Explore Careers - Job Market Report
Machine operators in this unit group operate multi-function process control machinery or single function machines to melt, form, cut or finish flat glass, glassware, bottles, and other glass products. Glass cutters cut flat glass of various thicknesses to specified sizes and shapes by hand. They are employed by glass and glass products manufacturing companies.
bottle machine operator, float operator – glass forming, glass beveller, glass cutter, hand, glass edger, glass moulder, glass-blowing machine operator, glass-finishing machine operator, glass-pressing machine operator, mirror maker.
- Operate multi-function process control machinery through control panels, computer terminals or other control systems to mix and melt raw materials; heat, anneal, temper or form float glass or glass products; and coat glass with silver or other metals and materials
- Observe gauges, computer printouts and video monitors to verify specified processing conditions and make adjustments as necessary
- Maintain shift log of production and other data
- May operate process control machinery to cut glass or assemble glass window units
- May clean and maintain process machinery
- May ensure adequate levels of oil, soap, talc or other materials used in machine production of glass.
- Set up and adjust automatic glass feeding, flowing and forming machines
- Operate and maintain machines that press or blow molten glass in moulds to form or shape containers, such as bottles, jars and drinking glasses
- Operate electric kilns that heat glass sheets and mould to the shape and curve of metal jigs
- Spray or swab moulds with oil solutions to prevent adhesion of glass
- Weigh, measure and check production samples to assess conformance to specifications using scales and gauges and by visual verification.
- Set up and adjust glass and glass-product finishing machines
- Operate and maintain finishing machines to grind, drill, sand, bevel, decorate, wash or polish glass or glass products
- Visually inspect products for quality
- Record manufacturing information such as quantity, size and type of goods produced.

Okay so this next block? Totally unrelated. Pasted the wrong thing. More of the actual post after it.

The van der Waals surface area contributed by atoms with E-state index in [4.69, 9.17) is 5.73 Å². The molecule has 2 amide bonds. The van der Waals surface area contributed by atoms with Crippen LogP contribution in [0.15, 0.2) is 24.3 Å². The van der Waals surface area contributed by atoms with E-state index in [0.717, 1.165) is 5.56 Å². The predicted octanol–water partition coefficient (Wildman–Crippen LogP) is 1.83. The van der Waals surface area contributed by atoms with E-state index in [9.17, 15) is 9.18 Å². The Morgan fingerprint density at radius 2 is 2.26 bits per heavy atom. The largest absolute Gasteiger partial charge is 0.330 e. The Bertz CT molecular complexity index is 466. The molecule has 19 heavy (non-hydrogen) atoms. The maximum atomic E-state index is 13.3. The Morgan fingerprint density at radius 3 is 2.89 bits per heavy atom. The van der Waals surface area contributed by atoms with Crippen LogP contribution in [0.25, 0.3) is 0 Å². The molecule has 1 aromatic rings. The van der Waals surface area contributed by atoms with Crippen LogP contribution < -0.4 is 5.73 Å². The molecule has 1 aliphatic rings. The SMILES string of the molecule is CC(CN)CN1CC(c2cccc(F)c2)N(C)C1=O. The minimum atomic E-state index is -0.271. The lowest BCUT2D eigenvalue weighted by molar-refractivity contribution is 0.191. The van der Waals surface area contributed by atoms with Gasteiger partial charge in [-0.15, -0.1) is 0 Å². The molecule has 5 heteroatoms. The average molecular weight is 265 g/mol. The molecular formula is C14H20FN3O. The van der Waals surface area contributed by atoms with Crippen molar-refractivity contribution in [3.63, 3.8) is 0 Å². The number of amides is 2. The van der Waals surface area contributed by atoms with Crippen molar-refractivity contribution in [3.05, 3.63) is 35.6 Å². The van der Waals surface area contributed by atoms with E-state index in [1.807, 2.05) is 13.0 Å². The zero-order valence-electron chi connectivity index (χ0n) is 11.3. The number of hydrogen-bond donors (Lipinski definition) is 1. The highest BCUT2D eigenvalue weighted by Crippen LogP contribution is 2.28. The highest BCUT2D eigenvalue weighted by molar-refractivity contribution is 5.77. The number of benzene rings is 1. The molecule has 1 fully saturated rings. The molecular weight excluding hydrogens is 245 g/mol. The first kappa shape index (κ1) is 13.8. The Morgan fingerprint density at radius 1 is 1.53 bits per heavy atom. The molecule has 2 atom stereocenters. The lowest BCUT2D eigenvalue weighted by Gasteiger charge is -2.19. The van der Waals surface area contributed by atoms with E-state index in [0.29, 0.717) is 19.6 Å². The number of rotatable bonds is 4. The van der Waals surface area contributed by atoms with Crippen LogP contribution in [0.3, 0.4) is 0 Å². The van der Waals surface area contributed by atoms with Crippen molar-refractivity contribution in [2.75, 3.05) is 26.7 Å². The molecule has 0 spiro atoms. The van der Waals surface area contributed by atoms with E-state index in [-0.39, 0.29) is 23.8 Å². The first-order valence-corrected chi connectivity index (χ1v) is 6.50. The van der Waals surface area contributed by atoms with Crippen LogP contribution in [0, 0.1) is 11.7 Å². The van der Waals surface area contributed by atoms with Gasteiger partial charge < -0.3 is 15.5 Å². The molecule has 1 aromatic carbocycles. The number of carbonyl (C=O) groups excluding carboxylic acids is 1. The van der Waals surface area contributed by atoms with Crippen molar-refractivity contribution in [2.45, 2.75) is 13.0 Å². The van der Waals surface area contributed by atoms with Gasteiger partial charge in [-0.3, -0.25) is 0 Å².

- Jig and measure and mark glass or place pattern on or under glass for cutting
- Examine and mark defective glass to obtain best cut
- Cut glass along marked outlines or around pattern using hand tools
- Smooth rough edges using belt sander or smoothing wheels
- Set up, operate and adjust computerized or robotic glass cutting equipment
- Monitor process for product quality.
Outlook & Prospects for Glass Forming and Finishing Machine Operators and Glass Cutters in Northwest Region
The future forecast and current conditions for an occupation can vary based on location or due to changes in the economy, technology, or demand for a product or service.
National Outlook – 10-Year Projection (2011-2020)
This section provides labour demand and labour supply projections for this occupation over the 2011-2020 period.
Note: The tables, graphs and middle paragraph shown under this section display updated 2011-2020 projection results. The remaining narrative text (2009-2018 projections) will be updated shortly. We apologize for the inconvenience.
The data in the following table are derived from HRSDC’s Canadian Occupational Projection System (COPS). COPS uses a variety of models to produce a detailed 10-year labour market projection per broad skill level and per occupation at the national level, which focuses on the trends of labour supply and labour demand over the next ten years.
This occupation (Glass Forming and Finishing Machine Operators and Glass Cutters) is part of a larger occupational group called Machine Operators and Related Workers in Metal and Mineral Products Processing (NOC 941).
|Occupations in this group||
Machine Operators, Mineral and Metal Processing (9411)
Foundry Workers (9412)
Glass Forming and Finishing Machine Operators and Glass Cutters (9413)
Concrete, Clay and Stone Forming Operators (9414)
Inspectors and Testers, Mineral and Metal Processing (9415)
|Employment (non-student) in 2010||24,351|
|Median Age of workers in 2010||42|
|Average Retirement Age in 2010||63|
Occupation Projection for Canada